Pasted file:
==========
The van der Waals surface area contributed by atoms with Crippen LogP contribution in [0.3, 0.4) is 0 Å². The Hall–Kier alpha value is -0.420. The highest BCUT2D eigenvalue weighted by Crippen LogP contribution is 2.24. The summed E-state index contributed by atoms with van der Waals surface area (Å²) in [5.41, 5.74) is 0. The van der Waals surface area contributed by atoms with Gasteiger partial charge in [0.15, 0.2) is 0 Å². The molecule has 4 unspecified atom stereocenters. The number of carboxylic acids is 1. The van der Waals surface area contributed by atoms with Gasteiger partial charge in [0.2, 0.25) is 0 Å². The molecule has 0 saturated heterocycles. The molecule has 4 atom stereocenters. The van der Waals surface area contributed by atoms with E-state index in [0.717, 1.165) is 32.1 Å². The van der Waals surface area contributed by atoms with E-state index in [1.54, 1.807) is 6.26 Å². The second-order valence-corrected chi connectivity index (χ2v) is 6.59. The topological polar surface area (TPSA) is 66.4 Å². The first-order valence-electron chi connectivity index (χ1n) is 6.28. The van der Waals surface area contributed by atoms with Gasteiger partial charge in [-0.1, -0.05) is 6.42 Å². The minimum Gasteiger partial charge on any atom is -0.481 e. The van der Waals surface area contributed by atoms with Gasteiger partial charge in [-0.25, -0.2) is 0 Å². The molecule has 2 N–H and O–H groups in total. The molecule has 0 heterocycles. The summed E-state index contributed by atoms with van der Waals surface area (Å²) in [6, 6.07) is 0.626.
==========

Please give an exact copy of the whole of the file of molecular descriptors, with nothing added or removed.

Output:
The van der Waals surface area contributed by atoms with Crippen LogP contribution in [0.3, 0.4) is 0 Å². The Hall–Kier alpha value is -0.420. The highest BCUT2D eigenvalue weighted by Crippen LogP contribution is 2.24. The summed E-state index contributed by atoms with van der Waals surface area (Å²) in [5.41, 5.74) is 0. The van der Waals surface area contributed by atoms with Gasteiger partial charge in [0.15, 0.2) is 0 Å². The molecule has 4 unspecified atom stereocenters. The number of carboxylic acids is 1. The van der Waals surface area contributed by atoms with Gasteiger partial charge in [0.2, 0.25) is 0 Å². The molecule has 0 saturated heterocycles. The molecule has 4 atom stereocenters. The van der Waals surface area contributed by atoms with E-state index in [0.717, 1.165) is 32.1 Å². The van der Waals surface area contributed by atoms with E-state index in [1.54, 1.807) is 6.26 Å². The second-order valence-corrected chi connectivity index (χ2v) is 6.59. The topological polar surface area (TPSA) is 66.4 Å². The first-order valence-electron chi connectivity index (χ1n) is 6.28. The van der Waals surface area contributed by atoms with Gasteiger partial charge in [-0.1, -0.05) is 6.42 Å². The minimum Gasteiger partial charge on any atom is -0.481 e. The van der Waals surface area contributed by atoms with Gasteiger partial charge in [-0.25, -0.2) is 0 Å². The molecule has 2 N–H and O–H groups in total. The molecule has 0 heterocycles. The summed E-state index contributed by atoms with van der Waals surface area (Å²) in [6, 6.07) is 0.626.